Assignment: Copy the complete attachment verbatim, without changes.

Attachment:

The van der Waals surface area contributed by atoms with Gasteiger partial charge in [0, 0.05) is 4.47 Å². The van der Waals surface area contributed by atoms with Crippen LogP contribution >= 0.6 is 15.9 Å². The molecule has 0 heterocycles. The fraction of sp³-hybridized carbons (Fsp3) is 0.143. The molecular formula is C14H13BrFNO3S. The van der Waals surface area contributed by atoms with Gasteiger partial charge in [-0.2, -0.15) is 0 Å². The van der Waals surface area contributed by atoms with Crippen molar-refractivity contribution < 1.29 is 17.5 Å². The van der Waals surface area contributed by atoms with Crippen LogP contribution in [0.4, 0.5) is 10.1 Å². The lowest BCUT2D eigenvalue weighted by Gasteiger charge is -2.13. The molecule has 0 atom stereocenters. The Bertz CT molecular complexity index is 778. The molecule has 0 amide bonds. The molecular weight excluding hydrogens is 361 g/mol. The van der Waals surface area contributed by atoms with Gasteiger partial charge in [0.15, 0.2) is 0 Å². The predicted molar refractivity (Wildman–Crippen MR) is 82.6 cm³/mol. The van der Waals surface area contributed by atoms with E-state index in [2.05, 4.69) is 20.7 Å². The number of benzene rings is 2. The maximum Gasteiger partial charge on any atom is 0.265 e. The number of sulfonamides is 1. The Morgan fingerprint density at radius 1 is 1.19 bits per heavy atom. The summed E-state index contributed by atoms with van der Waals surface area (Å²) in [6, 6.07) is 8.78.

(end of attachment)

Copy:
The van der Waals surface area contributed by atoms with Gasteiger partial charge in [0, 0.05) is 4.47 Å². The van der Waals surface area contributed by atoms with Crippen LogP contribution >= 0.6 is 15.9 Å². The molecule has 0 heterocycles. The fraction of sp³-hybridized carbons (Fsp3) is 0.143. The molecular formula is C14H13BrFNO3S. The van der Waals surface area contributed by atoms with Gasteiger partial charge in [-0.2, -0.15) is 0 Å². The van der Waals surface area contributed by atoms with Crippen molar-refractivity contribution < 1.29 is 17.5 Å². The van der Waals surface area contributed by atoms with Crippen LogP contribution in [0.4, 0.5) is 10.1 Å². The lowest BCUT2D eigenvalue weighted by Gasteiger charge is -2.13. The molecule has 0 atom stereocenters. The Bertz CT molecular complexity index is 778. The molecule has 0 amide bonds. The molecular weight excluding hydrogens is 361 g/mol. The van der Waals surface area contributed by atoms with Gasteiger partial charge in [0.15, 0.2) is 0 Å². The predicted molar refractivity (Wildman–Crippen MR) is 82.6 cm³/mol. The van der Waals surface area contributed by atoms with E-state index in [2.05, 4.69) is 20.7 Å². The number of benzene rings is 2. The maximum Gasteiger partial charge on any atom is 0.265 e. The number of sulfonamides is 1. The Morgan fingerprint density at radius 1 is 1.19 bits per heavy atom. The summed E-state index contributed by atoms with van der Waals surface area (Å²) in [6, 6.07) is 8.78.